It was Kliment and the Church that first came under attack following annexation, almost certainly because of its openly pro-Ukrainian position and its public statement on 11 March 2014 condemning Russian occupation of Crimea. It was this opposition that led to its refusal to enter into any agreement with the Russian Defence Ministry (over church premises in Sevastopol ‘handed over’ to that ministry or to re-register under Russian legislation. There has, however, been an attack on all things Ukrainian since Russia’s invasion, and the Church has provided a vital focal point for people wanting to hear Ukrainian and be with Ukrainians. That alone, as well as Kliment’s impassioned appeals to the international community in defence of Ukrainian political prisoners, were surely behind the attempts to deprive the Church and believers of their places of worship and of other rights. Other methods included the threat of physical reprisals by the armed paramilitaries, especially in 2014, vulnerability over the lack of Russian citizenship and also economic intimidation. There have been threats, for example, against those businesspeople who provided premises for the Church to use, with this a reason why many religious communities have lost their places of worship.
During the first year after Russia’s invasion, 38 out of the 46 parishes under what was then still the Kyiv Patriarchate ceased to exist. In at least three cases, churches were seized by the occupation regime: in Sevastopol; Simferopol and in the village of Perevalne.
At a press conference in October 2018, Kliment reported that only five priests now remained against 25 in 2014. Five had left recently for mainland Ukraine after a number of searches of the homes of members of the Ukrainian Cultural Centre and after it became clear that the lack of a Russian passport was likely to be used against them. The remaining clergy try as far as is possible to continue services, sometimes helped by priests who come for one or two days from mainland Ukraine.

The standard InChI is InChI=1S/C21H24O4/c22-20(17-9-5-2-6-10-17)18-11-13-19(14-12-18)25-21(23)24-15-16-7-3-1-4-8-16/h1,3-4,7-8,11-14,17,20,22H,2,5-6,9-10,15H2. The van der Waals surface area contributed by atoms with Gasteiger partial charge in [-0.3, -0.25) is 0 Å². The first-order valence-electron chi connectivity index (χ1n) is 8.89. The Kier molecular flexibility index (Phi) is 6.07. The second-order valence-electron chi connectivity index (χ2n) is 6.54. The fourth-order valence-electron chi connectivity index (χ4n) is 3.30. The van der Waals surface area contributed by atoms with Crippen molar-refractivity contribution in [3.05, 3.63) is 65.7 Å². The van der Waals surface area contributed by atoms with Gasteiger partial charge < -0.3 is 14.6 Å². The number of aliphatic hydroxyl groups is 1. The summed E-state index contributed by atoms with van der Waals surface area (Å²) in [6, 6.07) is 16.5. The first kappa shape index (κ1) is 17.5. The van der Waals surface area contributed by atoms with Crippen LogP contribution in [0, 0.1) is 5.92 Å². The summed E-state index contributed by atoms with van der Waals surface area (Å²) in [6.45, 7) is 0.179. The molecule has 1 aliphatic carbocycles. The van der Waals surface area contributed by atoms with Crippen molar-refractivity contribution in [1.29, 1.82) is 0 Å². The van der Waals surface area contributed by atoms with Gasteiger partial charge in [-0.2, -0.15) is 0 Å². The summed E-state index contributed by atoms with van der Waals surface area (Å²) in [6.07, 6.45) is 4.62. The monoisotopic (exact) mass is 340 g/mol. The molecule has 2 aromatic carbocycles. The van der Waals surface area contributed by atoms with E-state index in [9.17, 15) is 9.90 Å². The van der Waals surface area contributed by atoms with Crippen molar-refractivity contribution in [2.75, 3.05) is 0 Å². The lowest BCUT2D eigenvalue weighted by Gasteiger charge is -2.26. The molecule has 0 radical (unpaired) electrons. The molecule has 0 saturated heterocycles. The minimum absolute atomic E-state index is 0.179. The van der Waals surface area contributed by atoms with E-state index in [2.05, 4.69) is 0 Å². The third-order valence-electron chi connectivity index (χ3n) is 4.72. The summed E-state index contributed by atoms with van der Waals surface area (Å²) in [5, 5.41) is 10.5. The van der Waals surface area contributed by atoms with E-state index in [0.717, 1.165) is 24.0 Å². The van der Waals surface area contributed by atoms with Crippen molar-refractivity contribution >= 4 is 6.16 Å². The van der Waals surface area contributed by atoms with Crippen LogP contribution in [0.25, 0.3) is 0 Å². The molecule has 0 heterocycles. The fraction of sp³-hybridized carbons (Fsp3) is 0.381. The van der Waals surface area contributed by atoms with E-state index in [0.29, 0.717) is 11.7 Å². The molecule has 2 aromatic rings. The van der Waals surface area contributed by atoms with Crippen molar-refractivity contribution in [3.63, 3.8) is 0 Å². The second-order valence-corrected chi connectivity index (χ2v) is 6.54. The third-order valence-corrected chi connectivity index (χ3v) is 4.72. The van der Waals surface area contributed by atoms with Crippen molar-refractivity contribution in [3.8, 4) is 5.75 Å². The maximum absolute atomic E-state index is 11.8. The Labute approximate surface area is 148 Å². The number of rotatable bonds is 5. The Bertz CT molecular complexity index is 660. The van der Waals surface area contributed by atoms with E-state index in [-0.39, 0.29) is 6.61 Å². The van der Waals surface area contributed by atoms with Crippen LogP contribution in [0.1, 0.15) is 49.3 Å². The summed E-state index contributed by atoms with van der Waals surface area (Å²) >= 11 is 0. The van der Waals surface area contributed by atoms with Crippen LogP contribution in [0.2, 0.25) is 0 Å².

While the Cathedral is not the only remaining church in Crimea, it is the main cathedral and eparchial centre of the Church. It is also the only Ukrainian Orthodox place of worship in Simferopol and for many believers, it would simply not be possible to travel to other parts of the peninsula for services.
The new moves to drive the Church out of Crimea are probably also retaliation for the creation of the Orthodox Church of Ukraine with autocephaly or independent status. The developments were met with rage by both the Kremlin and the Moscow Patriarchate and Archbishop Kliment had anticipated measures against the Church in Crimea as revenge. He had earlier spoken of how Sergei Aksyonov, the Russian-installed ‘leader’ of Crimea that the occupation regime’s restraint was due to a request from Metropolitan Lazar, head of the Russian Orthodox Church in Crimea who was worried that persecution of the Ukrainian Church in Crimea could lead to a backlash against churches of the Moscow Patriarchate in mainland Ukraine. After Ukraine receives the Tomos of autocephaly on January 6, 2019, there is nothing and nobody, Kliment said, save God, who can restrain the Russian authorities in occupied Crimea.
Tragically, he was right.